Because I had mental illness I thought I would not be good enough. I would not be a good enough person, I would not be a good enough wife and I would not be a good enough mother.
I thought that I was worthless. Nothing.
I imagined that my family would be better off if I were not in their lives. That they deserved better. A better wife, a better mother.
My hospitalization and therapy helped me to realize things differently.
Talking to the doctor and nurses in mandatory therapy helped to mold my thought process into something that made a little more sense.
They explained to me that if I had a physical illness like diabetes or cancer it would not make me less of a person so why should a mental illness make me feel that way. At first I just could not grasp it. It made no sense to me.
But, If the role was reversed and you had mental illness I would be the first person to tell you that it did not make you less of a person, that you were strong, that you deserved to live. But within myself all I could do was see the negative, feel the depression and continue to hate myself.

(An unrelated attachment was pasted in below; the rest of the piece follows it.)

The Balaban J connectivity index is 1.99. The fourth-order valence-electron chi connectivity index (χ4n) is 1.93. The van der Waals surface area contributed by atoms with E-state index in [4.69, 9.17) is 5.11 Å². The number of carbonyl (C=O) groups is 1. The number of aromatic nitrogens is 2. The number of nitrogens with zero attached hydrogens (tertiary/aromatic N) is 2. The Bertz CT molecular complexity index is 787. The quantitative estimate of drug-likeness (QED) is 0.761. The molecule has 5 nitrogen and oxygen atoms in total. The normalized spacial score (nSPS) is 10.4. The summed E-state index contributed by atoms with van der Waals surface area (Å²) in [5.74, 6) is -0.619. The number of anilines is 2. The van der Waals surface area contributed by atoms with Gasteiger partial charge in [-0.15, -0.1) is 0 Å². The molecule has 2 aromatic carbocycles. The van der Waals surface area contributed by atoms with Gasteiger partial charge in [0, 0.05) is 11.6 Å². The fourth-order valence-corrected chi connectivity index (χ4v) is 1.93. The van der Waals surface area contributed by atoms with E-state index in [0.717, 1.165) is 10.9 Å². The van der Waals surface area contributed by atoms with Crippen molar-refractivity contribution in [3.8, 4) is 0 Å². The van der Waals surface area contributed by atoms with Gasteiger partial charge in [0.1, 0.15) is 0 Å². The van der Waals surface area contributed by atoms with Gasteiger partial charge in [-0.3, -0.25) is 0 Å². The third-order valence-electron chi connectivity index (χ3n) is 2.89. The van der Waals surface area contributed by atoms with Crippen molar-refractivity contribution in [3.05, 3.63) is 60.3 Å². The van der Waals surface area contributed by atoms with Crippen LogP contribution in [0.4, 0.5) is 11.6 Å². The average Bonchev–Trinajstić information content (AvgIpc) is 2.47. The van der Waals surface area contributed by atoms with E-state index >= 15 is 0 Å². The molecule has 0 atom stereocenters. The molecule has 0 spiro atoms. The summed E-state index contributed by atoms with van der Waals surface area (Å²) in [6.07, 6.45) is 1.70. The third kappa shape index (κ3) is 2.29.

I hated everything that I had become. Everything that mental illness did to me. I hated my decision process, I despised.
One thing that a nurse told me was that statistically if I committed suicide my children would have a higher possibility of doing the same. This struck me fiercely.
The last thing I wanted was for my children to end up attempting suicide because of decisions I made, or because they felt inadequate because of something I did.
This was the beginning of fighting the suicidal thoughts. Really fighting them. It was not easy, but I had to start somewhere.
My kids and my husband were the reason that I wanted to live.
I did not know what I was going to do with that life, with that willingness to fight, but I knew it was a start.
And I made these decisions for my family.